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close this bookConducting Environmental Impact Assessment in Developing Countries (UNU, 1999, 375 pages)
close this folder3. EIA process
close this folder3.4 EIA process in tiers
close this folder3.4.1 Screening
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View the document3.4.1.1 Illustrations of screening

3.4.1.1 Illustrations of screening

Screening thresholds are generally set considering the project type, size, and location. The project type and size are used to estimate the extent of the impacts while the thresholds of the project size depend on the project type. Information on the project location is used to assess the sensitivity or fragility of the neighbourhood environment. In practice, a combination of project type, size, and location is used. Some examples of different screening models are illustrated below. Clearly, there is no screening criteria which could be considered as the "best''. The criteria depend on the context and are to be examined or updated each time new information comes in or the understanding of the impacts improves.

(i) Project type and location
In the Philippines, projects are screened based on the type of project, whether it is a heavy industry, infrastructure project or whether it is based on resource extraction (Box 3.1 below). The other criterion considered is the location of the project in sensitive areas, regardless of the type. The two aspects are therefore mutually exclusive.

(ii) Project type and size
The screening process in Indonesia is governed by the type and size of the project. The Decree of the Minister of State for the Environment No. KEP-11/MENLH/3/94, as of 19 March 1994, specifies the following activities which require an EIA before project approval. (As per the Decree of the Minister of State for the Environment Number: KEP-14/MENLH/3/1994.) (See Box 3.2, page 33.)

(iii) Screening by categorization across tiers
In the above two cases, examples of screening systems were given wherein the criteria of type, size, and location are used at the national level. Financial institutions also have specific guidelines for screening projects to ascertain whether an EIA is required or not. The system adopted by the ADB is shown in Box 3.3 as an illustration.

Box 3.1 Screening criteria adopted in the Philippines

Prescribed activities requiring an EIS in the Philippines

The EIS system in the Philippines was established by PD 1586 in June 1978. PD 1586 defines the scope of the EIS system and broadly defines environmentally critical projects (ECP) and environmentally critical areas (ECA) that are included in the EIS system. PD 2146 specifically defines ECPs and ECAs and lists the types of projects and areas covered by the EIA system.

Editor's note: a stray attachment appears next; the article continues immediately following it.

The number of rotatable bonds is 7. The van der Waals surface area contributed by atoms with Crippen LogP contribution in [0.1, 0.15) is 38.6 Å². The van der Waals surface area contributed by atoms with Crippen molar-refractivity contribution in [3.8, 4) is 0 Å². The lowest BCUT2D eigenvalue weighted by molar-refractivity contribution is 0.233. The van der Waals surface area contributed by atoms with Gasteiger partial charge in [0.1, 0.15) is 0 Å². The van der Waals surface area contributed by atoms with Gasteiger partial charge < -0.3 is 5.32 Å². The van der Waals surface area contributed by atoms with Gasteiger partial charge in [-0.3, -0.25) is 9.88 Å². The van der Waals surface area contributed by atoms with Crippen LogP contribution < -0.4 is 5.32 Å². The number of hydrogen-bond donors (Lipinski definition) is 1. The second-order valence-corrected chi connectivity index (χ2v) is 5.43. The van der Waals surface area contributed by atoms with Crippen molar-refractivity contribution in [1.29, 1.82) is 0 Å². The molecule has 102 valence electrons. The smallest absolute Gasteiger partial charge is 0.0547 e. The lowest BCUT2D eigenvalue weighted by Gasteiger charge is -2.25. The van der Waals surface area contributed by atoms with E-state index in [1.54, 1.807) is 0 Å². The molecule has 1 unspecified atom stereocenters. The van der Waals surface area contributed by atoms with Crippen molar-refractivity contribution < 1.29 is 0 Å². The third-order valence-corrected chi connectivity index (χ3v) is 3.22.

Lists of ECPs and ECAs are shown below.

Environmentally critical projects

Projects defined as environmentally critical and requiring an EIA based on type, regardless of location.

· Heavy industries: non-ferrous metal industries, iron and steel mills, petroleum and petrochemical industries, smelting plants.

· Resource extractive industries: major mining and quarrying projects, forestry projects, fishery projects.

· Infrastructure projects: major dams, major power plants, major reclamation projects, major roads and bridges.

Environmentally critical areas

Projects that require a project description but may require an EIA are those located in environmentally critical areas, regardless of type. (The concept of "project description" in the Philippines is similar to an IEE.)

Environmentally critical areas are:

· national parks, watershed reserves, wildlife reserves, and sanctuaries;
· potential tourist spots;
· habitat for any endangered or threatened species of indigenous Philippine wildlife (flora and fauna);
· areas of unique historical, archaeological, or scientific interest;
· areas traditionally occupied by cultural communities or tribes;
· areas frequently visited and/or hard-hit by natural calamities;
· areas with critical slopes;
· prime agricultural lands;
· recharge areas of aquifers;
· water bodies

The categorization by the ADB of each proposed programme or project is made according to its type, location, sensitivity, scale, the nature and magnitude of its potential impact, and the availability of cost-effective mitigation measures. The screening method is thus linked to the other tiers of the process of EIA. The screening process in the ADB not only tells "whether an EIA is required: but also what level of EIA is required.''

Box 3.2 Screening threshold for EIA in Indonesia

No

Type of activity

Size

I

Mining and energy sector




1. Mining area during exploitation phase, for production of:

³ 200 ha and/or




· coal

³ 200,000 ton per year




· primary ores

³ 60,000 ton per year




· secondary ores

³ 100,000 ton per year




· non-metallic minerals, sand and gravel (Golongan C), radioactive materials, including mining, processing, and purification

³ 300,000 m3 per year



2. Transmission lines

³ 150 kV



3. Electricity generating stations: diesel, gas, steam, and combined cycle

³ 100 MW



4. Hydroelectric generating stations of all types and sizes, except mini-hydro and direct current types




5. Geothermal electricity generating stations

³ 55 MW



6. Other types of electricity generating stations

³ 5 MW



7. Oil and gas exploitation




8. Oil and gas processing (refinery)




9. Oil and gas pipelines